English Simple Future

Overview

Learn how to form the simple future tense with "will" and "going to".

Future

We can also use “will” to talk about something in the future. “Will” is used instead of “to be + going + to”

willfuture

Examples:

I will go to school tomorrow.
It will rain tomorrow.
She will call me later today.
We will talk about next week.

We can use “going to” and “will” interchangeably.

Shall

You can say I shall (= I will) and we shall ( = we will) to indicate plans.

  • I shall clean the furniture tomorrow.
  • We shall put away the toys.

Shall is used in questions to ask whether the listener(s) thinks the plans are a good idea. Shall is used with we or I, but not with you/they/he/she/it in questions.

  • Shall we walk there? It’s a nice day.
  • Shall I wash the outside of the windows next?

We use the Simple Future when we talk about something that is going to happen in the future.

To form the simple future with “going to“, we use (I, You, He/She/It, We/You/They), +”to be” + “going to” +a verb in the infinitive.

futurecontinuous

Examples:

I am going to go to school tomorrow.
It is going to rain tomorrow.
She is going to call me later today.
We are going to talk about it next week.

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Common European Framework of Reference for Languages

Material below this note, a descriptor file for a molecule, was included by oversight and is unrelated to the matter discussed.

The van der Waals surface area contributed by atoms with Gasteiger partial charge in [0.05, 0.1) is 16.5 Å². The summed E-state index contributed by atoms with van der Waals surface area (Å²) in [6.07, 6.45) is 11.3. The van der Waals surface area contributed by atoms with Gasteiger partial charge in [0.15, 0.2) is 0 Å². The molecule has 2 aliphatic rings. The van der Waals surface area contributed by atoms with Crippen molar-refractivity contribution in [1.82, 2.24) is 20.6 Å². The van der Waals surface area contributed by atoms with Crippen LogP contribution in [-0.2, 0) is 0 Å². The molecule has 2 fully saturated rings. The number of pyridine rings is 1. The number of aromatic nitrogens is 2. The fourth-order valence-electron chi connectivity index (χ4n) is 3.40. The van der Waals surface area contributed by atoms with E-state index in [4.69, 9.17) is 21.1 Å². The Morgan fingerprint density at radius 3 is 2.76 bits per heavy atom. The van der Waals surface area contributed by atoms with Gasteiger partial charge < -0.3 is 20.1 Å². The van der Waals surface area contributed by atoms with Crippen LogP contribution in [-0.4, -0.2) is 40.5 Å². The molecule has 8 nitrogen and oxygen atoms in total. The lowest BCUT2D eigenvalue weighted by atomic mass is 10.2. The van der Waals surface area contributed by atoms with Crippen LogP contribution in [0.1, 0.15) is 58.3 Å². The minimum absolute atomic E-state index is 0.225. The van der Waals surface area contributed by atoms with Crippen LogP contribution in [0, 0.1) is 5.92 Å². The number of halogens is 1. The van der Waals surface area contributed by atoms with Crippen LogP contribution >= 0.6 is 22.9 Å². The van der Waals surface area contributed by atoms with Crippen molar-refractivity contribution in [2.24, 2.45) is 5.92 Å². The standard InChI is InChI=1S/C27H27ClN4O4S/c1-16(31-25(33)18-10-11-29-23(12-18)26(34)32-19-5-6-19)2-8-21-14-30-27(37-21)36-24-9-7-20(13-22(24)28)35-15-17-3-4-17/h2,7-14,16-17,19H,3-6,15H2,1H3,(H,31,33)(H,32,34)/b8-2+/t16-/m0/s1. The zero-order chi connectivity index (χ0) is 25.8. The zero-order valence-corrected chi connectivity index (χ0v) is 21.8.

The CEFR is an international standard used to describe language ability. Here are specific details of the CEFR for this topic.

General Explanation:
Can understand and use familiar everyday expressions and very basic phrases aimed at the satisfaction of needs of a concrete type. Can introduce him/herself and others and can ask and answer questions about personal details such as where he/she lives, people he/she knows and things he/she has. Can interact in a simple way provided the other person talks slowly and clearly and is prepared to help.
Specific Capabilities at this Level
Writing:
I can write a short, simple postcard, for example sending holiday greetings. I can fill in forms with personal details, for example entering my name, nationality and address on a hotel registration form.
Spoken Production:
I can use simple phrases and sentences to describe where I live and people I know.
Spoken Interaction:
I can interact in a simple way provided the other person is prepared to repeat or rephrase things at a slower rate of speech and help me formulate what I’m trying to say. I can ask and answer simple questions in areas of immediate need or on very familiar topics.
Reading:
I can understand familiar names, words and very simple sentences, for example on notices and posters or in catalogues.
Listening:
I can recognize familiar words and very basic phrases concerning myself, my family and immediate concrete surroundings when people speak slowly and clearly.